Manufacturing is the processing of raw materials or parts into finished goods through the use of tools, human labor, machinery, and chemical processing. Large-scale manufacturing allows for the mass production of goods using assembly line processes and advanced technologies as core assets. Efficient manufacturing techniques enable manufacturers to take advantage of economies of scale, producing more units at a lower cost.
Manufacturing is a value-adding process allowing businesses to sell finished products at a higher cost over the value of the raw materials used. It is often reported on by the conference board, and well examined by economists.
Before the Industrial Revolution, most products were handmade using human labor and basic tools.
The Industrial Revolution of the 19th century brought with it the advent of mass production, assembly line manufacturing, and the use of mechanization to manufacture larger quantities of goods at a lower cost.
Financial analysts study the ISM Manufacturing Report each month as a potential early indicator of the economy’s health and where the stock market might be headed.
Humans have historically sought ways to turn raw materials, such as ore, wood, and foodstuffs into finished products, such as metal goods, furniture, and processed foods. By refining and processing this raw material into something more useful, individuals and businesses have added value. This added value increased the price of finished products, rendering manufacturing a profitable endeavor. People began to specialize in the skills required to manufacture goods, while others provided funds to businesses to purchase tools and materials.
How products are manufactured has changed over time. The amount and type of labor required in manufacturing vary according to the type of product being produced. On one end of the spectrum, humans manufacture products by hand or through the use of basic tools using more traditional processes. This type of manufacturing is associated with decorative art, textile production, leatherwork, carpentry, and some metalwork. At the other end of the spectrum, manufacturers use mechanization to produce items on a more industrial scale. This type of manufacturing does not require as much manual manipulation of materials and is often associated with mass production.
The industrial process used to turn raw materials into products in high volumes emerged during the Industrial Revolution of the 19th century. Before this period, handmade products dominated the market. The development of steam engines and related technologies allowed companies to use machines in the manufacturing process. This reduced the number of workers required to produce goods, while also increasing the volume of goods that could be produced.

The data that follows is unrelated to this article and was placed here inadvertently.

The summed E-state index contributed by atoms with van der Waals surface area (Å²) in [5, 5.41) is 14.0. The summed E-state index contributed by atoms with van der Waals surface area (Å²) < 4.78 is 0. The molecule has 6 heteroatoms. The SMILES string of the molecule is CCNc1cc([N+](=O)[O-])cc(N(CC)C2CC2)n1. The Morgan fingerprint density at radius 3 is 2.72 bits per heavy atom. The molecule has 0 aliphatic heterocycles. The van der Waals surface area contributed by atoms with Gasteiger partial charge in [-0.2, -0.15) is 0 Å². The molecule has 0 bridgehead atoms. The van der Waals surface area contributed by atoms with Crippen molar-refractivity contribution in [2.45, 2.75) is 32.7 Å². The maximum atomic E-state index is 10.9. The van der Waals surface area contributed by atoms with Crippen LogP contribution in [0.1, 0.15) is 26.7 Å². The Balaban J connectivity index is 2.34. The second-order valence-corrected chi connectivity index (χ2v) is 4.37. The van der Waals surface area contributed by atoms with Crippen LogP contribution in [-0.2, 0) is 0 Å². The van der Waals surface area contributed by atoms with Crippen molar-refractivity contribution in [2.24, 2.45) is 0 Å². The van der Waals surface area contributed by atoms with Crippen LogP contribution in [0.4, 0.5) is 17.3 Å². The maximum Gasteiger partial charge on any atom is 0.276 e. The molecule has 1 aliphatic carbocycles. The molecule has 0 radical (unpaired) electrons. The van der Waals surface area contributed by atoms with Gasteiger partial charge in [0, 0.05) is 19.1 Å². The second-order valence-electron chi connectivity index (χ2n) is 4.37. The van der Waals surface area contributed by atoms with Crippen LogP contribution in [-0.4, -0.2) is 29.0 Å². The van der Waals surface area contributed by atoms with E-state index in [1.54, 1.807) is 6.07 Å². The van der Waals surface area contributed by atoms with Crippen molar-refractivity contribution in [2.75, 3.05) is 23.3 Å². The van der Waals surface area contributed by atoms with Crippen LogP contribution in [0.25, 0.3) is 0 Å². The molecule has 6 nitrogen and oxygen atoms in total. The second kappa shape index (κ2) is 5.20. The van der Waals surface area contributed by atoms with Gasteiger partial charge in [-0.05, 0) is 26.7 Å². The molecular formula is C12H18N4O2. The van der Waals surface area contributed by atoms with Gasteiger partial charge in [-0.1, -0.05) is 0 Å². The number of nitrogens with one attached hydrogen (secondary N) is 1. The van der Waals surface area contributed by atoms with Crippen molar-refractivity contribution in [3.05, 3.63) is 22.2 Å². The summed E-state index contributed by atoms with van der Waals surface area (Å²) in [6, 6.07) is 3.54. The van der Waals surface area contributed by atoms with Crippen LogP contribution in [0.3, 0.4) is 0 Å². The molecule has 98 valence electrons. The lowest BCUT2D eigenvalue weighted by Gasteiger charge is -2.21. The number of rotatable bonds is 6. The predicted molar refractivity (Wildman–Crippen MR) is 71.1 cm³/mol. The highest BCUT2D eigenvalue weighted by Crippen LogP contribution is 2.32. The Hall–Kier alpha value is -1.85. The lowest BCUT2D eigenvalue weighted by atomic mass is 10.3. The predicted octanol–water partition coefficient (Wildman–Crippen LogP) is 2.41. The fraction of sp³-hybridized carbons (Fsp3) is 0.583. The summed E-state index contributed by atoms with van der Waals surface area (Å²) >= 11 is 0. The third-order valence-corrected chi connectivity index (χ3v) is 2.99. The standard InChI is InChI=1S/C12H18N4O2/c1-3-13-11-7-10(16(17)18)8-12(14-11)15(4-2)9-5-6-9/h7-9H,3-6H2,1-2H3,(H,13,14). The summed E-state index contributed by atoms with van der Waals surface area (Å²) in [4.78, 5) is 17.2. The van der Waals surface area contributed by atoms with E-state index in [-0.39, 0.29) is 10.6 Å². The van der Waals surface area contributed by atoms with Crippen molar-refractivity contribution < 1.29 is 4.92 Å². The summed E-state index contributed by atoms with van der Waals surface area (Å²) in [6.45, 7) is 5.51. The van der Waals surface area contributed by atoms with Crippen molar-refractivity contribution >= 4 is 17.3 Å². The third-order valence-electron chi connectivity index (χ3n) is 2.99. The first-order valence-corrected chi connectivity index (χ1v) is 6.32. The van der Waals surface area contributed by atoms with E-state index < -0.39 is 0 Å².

Mass production and assembly line manufacturing allowed companies to create parts that could be used interchangeably and allowed finished products to be made more readily by reducing the need for part customization. The Ford Motor Company popularized the use of mass-production techniques in manufacturing in the early 20th century. Computers and precision electronic equipment have since allowed companies to pioneer high-tech manufacturing methods. Products made using these methods typically carry a higher price but also require more specialized labor and higher capital investment.
The skills required to operate machines and develop the processes used in manufacturing have changed drastically over time. Many low-skill manufacturing jobs have shifted from developed countries to developing countries because labor in developing countries tends to be less expensive. More skilled manufacturing, particularly of precision and high-end products, tends to be undertaken in developed economies. Technology has made manufacturing more efficient and employees more productive. Therefore, although the volume and number of goods manufactured have increased, the number of workers required has declined.
Economists and government statisticians use various ratios when evaluating the role manufacturing plays in the economy. Manufacturing value added (MVA), for example, is an indicator that compares manufacturing output to the size of the overall economy. It is expressed as a percentage of gross domestic product (GDP).
The Institute for Supply Management (ISM) uses surveys of manufacturing firms to estimate employment, inventories, and new orders. Each month the ISM publishes the ISM Manufacturing Report, which summarizes its findings. Financial analysts and researchers eagerly await this report as they see it as a potential early indicator of the economy’s health and where the stock market might be headed.